H: The only "bitterness" I had was about the court process. I have absolutely no bitterness about having been in the porn movies. I mean, that was a lifestyle. That was a decision I made in the late '60s. That was in the hippie era. I lived in the East Village. It was "make love, not war." And, so that was somewhat of a lifestyle. But, you know, you outgrow certain things. I don't have that same sexual drive anymore. I'm pushing 60 years old and I don't have the vanity I used to have. I used to go to the gym because I wanted to look good and it was all about looking good, but it was all about people's impressions of me. I don't care about people's impressions of me anymore. I care about my OWN impression of me!

D: Good way to be. Some people take other people's opinions too seriously sometimes. I find humor to provide  a good buffer effect. What role do you think humor plays in making a good marriage? Is it important?

H: Oh, humor plays a LARGE part in marriage! The most important things to me today are God, and then my relationship with my wife. There's a lot of joy and happiness in our marriage. Happiness brings a lot of joys and smiles. We've traveled this road together and we look at it very lightly. I endured huge, traumatic experiences and I don't have those in front of me anymore. So, NOTHING is really that important anymore other than God, my wife, my health and my pets. In that order.  

D: What are your pets' names?

H: Bingo is the dog, and Pinky is the cat. Our last dog was named Banjo.

D: What kind of dog is Bingo?

H: He's a mutt. Part sheepdog and cattle dog. He's very loving and affectionate and easy to train. More of a "people dog" than a "dog dog." When we go for walks, the human walks but he runs all over the place! We do that every single day. You can't let your body decay. I mean, you've got to do what you've got to do to stay healthy and you keep the bones moist and the muscles toned, otherwise, you just end up vegetating.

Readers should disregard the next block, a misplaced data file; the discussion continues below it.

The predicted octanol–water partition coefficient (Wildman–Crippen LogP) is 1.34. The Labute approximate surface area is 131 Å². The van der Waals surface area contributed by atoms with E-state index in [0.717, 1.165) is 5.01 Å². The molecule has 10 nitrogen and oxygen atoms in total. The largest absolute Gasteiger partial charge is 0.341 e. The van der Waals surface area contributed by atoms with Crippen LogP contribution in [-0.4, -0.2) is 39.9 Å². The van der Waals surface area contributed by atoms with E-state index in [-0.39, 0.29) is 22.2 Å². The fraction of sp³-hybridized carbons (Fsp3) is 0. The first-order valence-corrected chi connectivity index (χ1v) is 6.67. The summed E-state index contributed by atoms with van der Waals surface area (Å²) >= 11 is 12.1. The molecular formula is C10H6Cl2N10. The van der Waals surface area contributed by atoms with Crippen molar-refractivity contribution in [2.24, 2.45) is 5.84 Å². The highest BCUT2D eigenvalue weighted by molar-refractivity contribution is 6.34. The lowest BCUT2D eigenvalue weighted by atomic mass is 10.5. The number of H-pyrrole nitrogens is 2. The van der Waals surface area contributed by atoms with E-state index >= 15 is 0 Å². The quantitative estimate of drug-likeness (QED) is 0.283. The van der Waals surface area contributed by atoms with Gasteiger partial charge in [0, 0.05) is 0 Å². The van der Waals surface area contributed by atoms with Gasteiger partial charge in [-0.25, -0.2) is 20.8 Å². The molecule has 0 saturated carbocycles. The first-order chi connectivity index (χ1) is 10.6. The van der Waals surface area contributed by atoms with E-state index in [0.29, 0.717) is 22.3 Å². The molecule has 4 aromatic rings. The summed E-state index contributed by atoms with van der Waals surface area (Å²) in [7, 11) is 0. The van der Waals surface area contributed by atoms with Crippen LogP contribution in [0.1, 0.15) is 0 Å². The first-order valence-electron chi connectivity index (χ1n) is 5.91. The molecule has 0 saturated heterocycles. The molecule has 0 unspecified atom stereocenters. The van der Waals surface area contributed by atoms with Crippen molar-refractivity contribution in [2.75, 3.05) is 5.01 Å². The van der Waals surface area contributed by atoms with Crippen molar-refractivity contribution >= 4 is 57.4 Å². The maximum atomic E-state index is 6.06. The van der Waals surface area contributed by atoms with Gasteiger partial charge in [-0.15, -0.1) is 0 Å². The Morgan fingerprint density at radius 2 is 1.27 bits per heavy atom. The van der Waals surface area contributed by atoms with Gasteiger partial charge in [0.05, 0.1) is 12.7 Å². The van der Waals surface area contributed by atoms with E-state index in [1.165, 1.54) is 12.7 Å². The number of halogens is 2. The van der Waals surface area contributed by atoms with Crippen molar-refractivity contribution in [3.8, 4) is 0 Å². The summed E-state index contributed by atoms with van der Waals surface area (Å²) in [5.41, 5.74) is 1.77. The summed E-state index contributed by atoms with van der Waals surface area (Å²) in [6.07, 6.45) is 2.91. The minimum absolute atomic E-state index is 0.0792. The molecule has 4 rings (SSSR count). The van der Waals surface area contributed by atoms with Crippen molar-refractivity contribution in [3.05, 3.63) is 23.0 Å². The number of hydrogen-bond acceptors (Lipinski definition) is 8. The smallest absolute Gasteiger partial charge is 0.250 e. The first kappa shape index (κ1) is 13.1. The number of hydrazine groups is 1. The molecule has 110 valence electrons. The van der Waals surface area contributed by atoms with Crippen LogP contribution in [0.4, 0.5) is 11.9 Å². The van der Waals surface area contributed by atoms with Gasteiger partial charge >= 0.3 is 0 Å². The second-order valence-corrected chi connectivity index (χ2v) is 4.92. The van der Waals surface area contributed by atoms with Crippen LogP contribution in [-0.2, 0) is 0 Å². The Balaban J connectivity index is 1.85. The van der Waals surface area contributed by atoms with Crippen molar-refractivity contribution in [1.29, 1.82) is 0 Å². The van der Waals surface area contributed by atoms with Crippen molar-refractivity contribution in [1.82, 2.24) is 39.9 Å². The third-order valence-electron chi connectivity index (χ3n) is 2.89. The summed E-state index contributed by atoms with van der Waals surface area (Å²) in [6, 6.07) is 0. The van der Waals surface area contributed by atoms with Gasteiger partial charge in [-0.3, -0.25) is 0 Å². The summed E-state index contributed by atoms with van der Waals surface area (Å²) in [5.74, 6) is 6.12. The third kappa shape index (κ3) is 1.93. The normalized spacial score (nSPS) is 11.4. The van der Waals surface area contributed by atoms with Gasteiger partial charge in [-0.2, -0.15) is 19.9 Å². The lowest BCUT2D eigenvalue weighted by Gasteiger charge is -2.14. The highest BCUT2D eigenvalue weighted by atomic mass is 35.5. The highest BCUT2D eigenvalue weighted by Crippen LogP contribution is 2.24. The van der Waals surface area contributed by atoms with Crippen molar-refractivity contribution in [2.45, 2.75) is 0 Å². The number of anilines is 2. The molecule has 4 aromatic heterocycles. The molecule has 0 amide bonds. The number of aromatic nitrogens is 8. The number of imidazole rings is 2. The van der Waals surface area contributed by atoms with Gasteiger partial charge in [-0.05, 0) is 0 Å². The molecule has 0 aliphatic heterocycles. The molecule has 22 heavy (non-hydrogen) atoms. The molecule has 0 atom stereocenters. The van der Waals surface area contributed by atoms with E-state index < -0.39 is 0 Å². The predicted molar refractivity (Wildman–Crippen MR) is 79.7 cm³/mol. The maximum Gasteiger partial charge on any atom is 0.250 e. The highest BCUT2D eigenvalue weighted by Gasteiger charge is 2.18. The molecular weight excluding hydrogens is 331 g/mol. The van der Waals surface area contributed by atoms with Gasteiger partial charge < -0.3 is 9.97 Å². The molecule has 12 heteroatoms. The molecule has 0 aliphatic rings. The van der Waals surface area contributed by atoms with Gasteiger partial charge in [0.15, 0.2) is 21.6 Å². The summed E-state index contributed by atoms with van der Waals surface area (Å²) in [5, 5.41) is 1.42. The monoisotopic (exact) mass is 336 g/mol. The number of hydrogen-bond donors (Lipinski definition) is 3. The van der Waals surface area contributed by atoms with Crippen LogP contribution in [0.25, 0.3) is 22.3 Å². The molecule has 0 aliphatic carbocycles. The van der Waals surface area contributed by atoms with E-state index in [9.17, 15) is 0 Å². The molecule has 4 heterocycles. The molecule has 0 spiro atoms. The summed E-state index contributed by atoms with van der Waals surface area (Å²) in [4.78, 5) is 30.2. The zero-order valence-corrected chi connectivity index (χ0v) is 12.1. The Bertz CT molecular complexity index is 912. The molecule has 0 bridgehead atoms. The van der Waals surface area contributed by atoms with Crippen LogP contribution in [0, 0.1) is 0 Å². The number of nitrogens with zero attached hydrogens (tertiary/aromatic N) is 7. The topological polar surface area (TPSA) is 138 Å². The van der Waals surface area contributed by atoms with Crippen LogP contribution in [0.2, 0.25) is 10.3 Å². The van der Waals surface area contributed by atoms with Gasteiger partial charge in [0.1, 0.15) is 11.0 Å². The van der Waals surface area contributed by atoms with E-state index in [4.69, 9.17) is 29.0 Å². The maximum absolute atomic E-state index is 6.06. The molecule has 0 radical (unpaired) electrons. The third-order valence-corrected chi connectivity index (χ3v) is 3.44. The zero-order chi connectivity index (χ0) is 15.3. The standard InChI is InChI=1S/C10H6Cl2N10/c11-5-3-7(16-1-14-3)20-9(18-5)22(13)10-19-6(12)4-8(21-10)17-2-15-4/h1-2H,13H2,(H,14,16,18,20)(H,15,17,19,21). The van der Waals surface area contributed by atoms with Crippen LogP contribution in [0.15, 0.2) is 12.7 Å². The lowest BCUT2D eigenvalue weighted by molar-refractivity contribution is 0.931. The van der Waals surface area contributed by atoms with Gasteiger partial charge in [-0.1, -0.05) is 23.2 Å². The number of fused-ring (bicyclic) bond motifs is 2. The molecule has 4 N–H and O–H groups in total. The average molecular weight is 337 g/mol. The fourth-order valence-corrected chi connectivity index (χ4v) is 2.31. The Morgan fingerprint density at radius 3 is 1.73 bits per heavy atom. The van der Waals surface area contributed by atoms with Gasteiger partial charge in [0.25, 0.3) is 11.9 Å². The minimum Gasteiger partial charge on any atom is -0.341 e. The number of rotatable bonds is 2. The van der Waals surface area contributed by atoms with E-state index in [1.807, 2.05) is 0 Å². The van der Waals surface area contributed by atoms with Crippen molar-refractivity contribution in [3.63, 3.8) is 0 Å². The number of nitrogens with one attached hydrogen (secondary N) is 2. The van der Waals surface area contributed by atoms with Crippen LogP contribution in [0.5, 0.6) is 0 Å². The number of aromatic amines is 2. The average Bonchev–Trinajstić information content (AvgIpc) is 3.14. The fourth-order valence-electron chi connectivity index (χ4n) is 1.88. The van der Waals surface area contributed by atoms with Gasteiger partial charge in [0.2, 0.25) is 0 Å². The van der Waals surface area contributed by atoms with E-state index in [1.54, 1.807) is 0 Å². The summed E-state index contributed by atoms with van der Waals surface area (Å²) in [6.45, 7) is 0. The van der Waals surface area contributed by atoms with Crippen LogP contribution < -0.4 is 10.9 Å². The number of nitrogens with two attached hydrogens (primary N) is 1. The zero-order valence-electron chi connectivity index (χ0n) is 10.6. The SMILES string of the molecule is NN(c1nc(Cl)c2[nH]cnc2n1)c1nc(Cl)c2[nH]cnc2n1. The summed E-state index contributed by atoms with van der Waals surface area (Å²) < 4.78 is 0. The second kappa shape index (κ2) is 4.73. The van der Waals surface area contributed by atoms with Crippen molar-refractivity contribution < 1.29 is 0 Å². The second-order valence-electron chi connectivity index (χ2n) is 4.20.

D: Well, a dog can also be very entertaining as well. Now, on the subject of "entertainment," what are some of the most influential books that you've read?

H: Well, you know, I look at books like I do movies: as a form of entertainment. I read a lot of novels. I read John Grisham a lot. I used to read a lot of Tom Clancy. I read incessantly since I was in the Marine Corps. So, so far as there's any one specific author? No. John Grisham is probably my favorite because his are so easy for me to get into. His stories really captivate me.  

D: I like this guy Ian Rankin. He writes about this character named Inspector Rebus. It's really entertaining and halfway through reading his books, I find I'm reading in a Scottish accent! It's amazing how one can travel and adventure through reading a book.

H: That's right! I've read all four of the original Harry Potters in one week! Yeah, I like books like Lord of the Rings, Hobbit. I like books that provide escapism. I don't really read so much to learn. I read to enjoy. I look for authors that are easy-readers.  

D: Ah! The real page-turners! I am not too keen on authors where they keep playing with the notion of time and tenses; where you keep going back and forth from past to present to future. I find that can be a bit too confusing and distracting for me.  

H: The Lord of the Rings is like that. You've got to go back to the maps. You've got to go back to the names. But, eventually, you get 10 percent into the book and you know everybody! You know, those first hundred pages, you're trying to remember who's who. So, yes. As far as entertainment goes, I like to read, watch television, sometimes go to the movies. But I don't like to go out much anymore. I know in my heart, my main thrust in life now is to be of service to other people. I do a lot of community service. It's not to further educate myself. In fact, my brain cells are disappearing millions a day (laughs). I want to enjoy my life. I take long walks. I play a lot of golf. I ski a bunch. I live a very happy existence. We're not thrill-seekers. My wife and I have done pretty much everything we've wanted to do. At this point, life is relaxation! I go to work so I can afford to relax. That's my motivating drive.  

D: Well, my saying is that "life's all about FUN." I mean, that sounds a bit trite and whimsical, but the work that is necessary to earn the power of finance to survive and adhere to commitments is the only thing not eclipsed by the desire to have fun ... for me anyhow. I am not into doing a job all my life that I detest with the primary goal being to put money aside for my retirement because, by the time I'm retired, my spirit and motivation to enjoy the leisure time of retirement would have been zapped from having not followed my passion of what I love to do as a job. Work seems less like "work" when it's bringing a sense of joy.

H: Well, I love my job and I love my life!

For more information about LaFrance's book, including an excerpt from her interview with late adult director Henri Pachard, click here. To see more of her artwork, click here. To contact LaFrance, email her at [email protected].